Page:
• Commit to regular vet checkups: While this might seem an odd precaution when food is the concern, regular vet visits for a dog will give you a baseline of his health. If a food is adversely affecting him over time, these tests will help prove how adding or removing that food injured him. Not only is this a crucial part of his overall health and treatment, it can also assist owners in proving their claim in the event of an injury or lawsuit.
  • Always visually inspect dog food: This includes giving the dry food bag or wet food can a once-over in the store during purchase, and examining food before it’s served. 
  • Does the can seem bloated or “bowed out” in any way?
  • Do the seam and/or pop tab look untampered with and tightly sealed?
  • Does the sealed can or bag have any unusual or foul odors?
  • Does the wet food or dry kibble look to be discolored or darkened?
  • Is the canned food or bagged dry food in date and fresh?
  • Is there any dampness or residue on the bag, can, or label?

If the answer to any of these questions is ‘yes’, do not purchase or serve the dog food. While it might be a simple perception issue or something harmless, no dog food has a higher price than the safety and well-being of a beloved pet. 

Buying weekly from the market, if feasible, can add an extra layer of protection to the process too. Grocery stores and pet food stores are often the first to be notified of recalls due to their stock on hand, and so food on the shelves will be as safe as possible at the time of purchase.

What If My Dog Ate Recalled Food?

If there’s one thing that can cause nearly instant anxiety for a pet parent, it’s realizing that a dog just ate – or worse, has been eating – recalled food. This scenario can happen to even the most conscientious dog owners, as dog food in dry kibble form is readily available in bags as large as 50 pounds. For some dogs, this works out to weeks or even months of food. This means a recall might not come to light until a new big bag needs to be purchased.

In this situation, the best thing a dog parent can do is educate themselves on the recall to determine what triggered it. After that information is in hand, a call to the vet is in order – if the dog in question hasn’t been acting sick or ill, chances are he will be just fine – but it never hurts to make sure. 

After the vet visit has been secured, all recalled food should be removed from the house and placed in the garbage to ensure no more is accidentally consumed. Before doing so, take pictures or cut out the portion of the bag or label that has the stock or lot number and expiration date on it. This will offer proof that the recalled food was purchased, and ensure eligibility for replacement food and/or any legal action that may be taken.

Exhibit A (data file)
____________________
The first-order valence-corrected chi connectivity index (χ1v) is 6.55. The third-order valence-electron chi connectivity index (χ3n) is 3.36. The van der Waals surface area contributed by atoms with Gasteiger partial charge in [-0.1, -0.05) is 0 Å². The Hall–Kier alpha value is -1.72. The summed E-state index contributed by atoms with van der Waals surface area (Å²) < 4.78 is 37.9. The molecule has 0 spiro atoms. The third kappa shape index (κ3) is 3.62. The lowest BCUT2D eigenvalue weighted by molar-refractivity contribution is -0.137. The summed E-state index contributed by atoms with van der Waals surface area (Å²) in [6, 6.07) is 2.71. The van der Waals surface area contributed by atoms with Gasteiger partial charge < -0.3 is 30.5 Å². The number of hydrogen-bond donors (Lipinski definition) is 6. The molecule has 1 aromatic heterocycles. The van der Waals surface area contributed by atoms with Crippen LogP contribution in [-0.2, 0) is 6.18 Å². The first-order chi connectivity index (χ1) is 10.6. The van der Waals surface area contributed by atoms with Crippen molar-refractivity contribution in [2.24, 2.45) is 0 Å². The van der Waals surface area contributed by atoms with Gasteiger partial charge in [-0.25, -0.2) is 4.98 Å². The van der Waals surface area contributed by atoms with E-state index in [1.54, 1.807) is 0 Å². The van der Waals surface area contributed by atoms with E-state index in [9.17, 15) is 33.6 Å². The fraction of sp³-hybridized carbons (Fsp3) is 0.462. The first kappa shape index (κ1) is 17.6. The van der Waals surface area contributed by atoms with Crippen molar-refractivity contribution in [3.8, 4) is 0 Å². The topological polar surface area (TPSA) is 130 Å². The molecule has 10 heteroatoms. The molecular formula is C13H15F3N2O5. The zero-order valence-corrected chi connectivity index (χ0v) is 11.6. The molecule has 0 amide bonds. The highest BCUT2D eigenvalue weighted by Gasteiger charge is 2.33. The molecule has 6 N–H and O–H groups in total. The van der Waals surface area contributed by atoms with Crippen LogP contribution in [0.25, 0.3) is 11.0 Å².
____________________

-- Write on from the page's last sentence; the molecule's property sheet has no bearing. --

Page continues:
Summary: Staying Proactive With Dog Food Recalls & Canine Nutrition

When in doubt, the American Medical Veterinary Association keeps a live, searchable list of all current dog food and dog treat recalls, as well as other pet foods. A periodic search of this list, as well as a watchful eye both in the store and at dinnertime back home, will help keep mealtime safe for canine companions of all sizes and breeds. While the issues that can contaminate dog food will always be a cause for concern, avoiding them is easy with some forethought, research, and smart purchasing habits at the pet food store. Remaining proactive in a beloved dog’s nutrition not only protects his safety and overall well-being, but can ensure him a happy and healthy life for years to come. 

 

Sources Cited:

  1. Gibson, Kate. “16 dog food brands may cause heart disease in pets, FDA warns.” CBS News.com, July 1, 2019, https://www.cbsnews.com/news/dog-food-and-heart-disease-fda-warns-16-dog-food-brands-may-cause-heart-disease-in-pets/. Accessed August 26, 2019.
  2. Klein, Dr. Jerry, CVO. “What to Do if Your Dog’s Food Is Recalled.” AKC.org (American Kennel Club), January 2, 2019, https://www.akc.org/expert-advice/health/dog-food-recall/. Accessed August 26, 2019.
  3. “Dog Food Recalls.” Dog Food Advisor.com, (various dates by report), https://www.dogfoodadvisor.com/dog-food-recalls/. Accessed August 26, 2019. 
  4. “The Best Food Options for Your Dog with Allergies.” PetMD.com, (no publish date), https://www.animalbiome.com/blog/your-dog-needs-vitamin-d-too-much-can-be-toxic. Accessed August 26, 2019.
  5. “Animal Food Recalls and Alerts.” AVMA.org (American Veterinary Medical Association), (various publish dates), https://www.avma.org/News/Issues/recalls-alerts/Pages/pet-food-safety-recalls-alerts-fullyear.aspx. Accessed August 26, 2019.